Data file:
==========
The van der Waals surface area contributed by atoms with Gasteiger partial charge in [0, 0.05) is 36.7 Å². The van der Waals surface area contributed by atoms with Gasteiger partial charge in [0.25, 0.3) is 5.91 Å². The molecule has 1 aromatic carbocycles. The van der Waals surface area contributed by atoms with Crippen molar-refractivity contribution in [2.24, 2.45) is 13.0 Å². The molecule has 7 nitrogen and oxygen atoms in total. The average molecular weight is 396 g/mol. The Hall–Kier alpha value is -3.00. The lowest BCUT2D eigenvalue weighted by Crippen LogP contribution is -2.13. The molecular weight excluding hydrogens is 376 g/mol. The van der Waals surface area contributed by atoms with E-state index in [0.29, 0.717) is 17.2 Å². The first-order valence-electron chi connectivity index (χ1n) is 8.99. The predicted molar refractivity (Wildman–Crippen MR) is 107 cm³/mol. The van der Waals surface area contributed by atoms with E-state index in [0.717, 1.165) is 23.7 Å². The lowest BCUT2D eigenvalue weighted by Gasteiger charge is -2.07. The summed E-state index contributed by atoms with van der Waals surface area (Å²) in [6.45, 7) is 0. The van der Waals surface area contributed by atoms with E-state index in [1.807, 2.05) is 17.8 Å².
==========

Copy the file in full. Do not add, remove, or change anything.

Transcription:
The van der Waals surface area contributed by atoms with Gasteiger partial charge in [0, 0.05) is 36.7 Å². The van der Waals surface area contributed by atoms with Gasteiger partial charge in [0.25, 0.3) is 5.91 Å². The molecule has 1 aromatic carbocycles. The van der Waals surface area contributed by atoms with Crippen molar-refractivity contribution in [2.24, 2.45) is 13.0 Å². The molecule has 7 nitrogen and oxygen atoms in total. The average molecular weight is 396 g/mol. The Hall–Kier alpha value is -3.00. The lowest BCUT2D eigenvalue weighted by Crippen LogP contribution is -2.13. The molecular weight excluding hydrogens is 376 g/mol. The van der Waals surface area contributed by atoms with E-state index in [0.29, 0.717) is 17.2 Å². The first-order valence-electron chi connectivity index (χ1n) is 8.99. The predicted molar refractivity (Wildman–Crippen MR) is 107 cm³/mol. The van der Waals surface area contributed by atoms with E-state index in [0.717, 1.165) is 23.7 Å². The lowest BCUT2D eigenvalue weighted by Gasteiger charge is -2.07. The summed E-state index contributed by atoms with van der Waals surface area (Å²) in [6.45, 7) is 0. The van der Waals surface area contributed by atoms with E-state index in [1.807, 2.05) is 17.8 Å².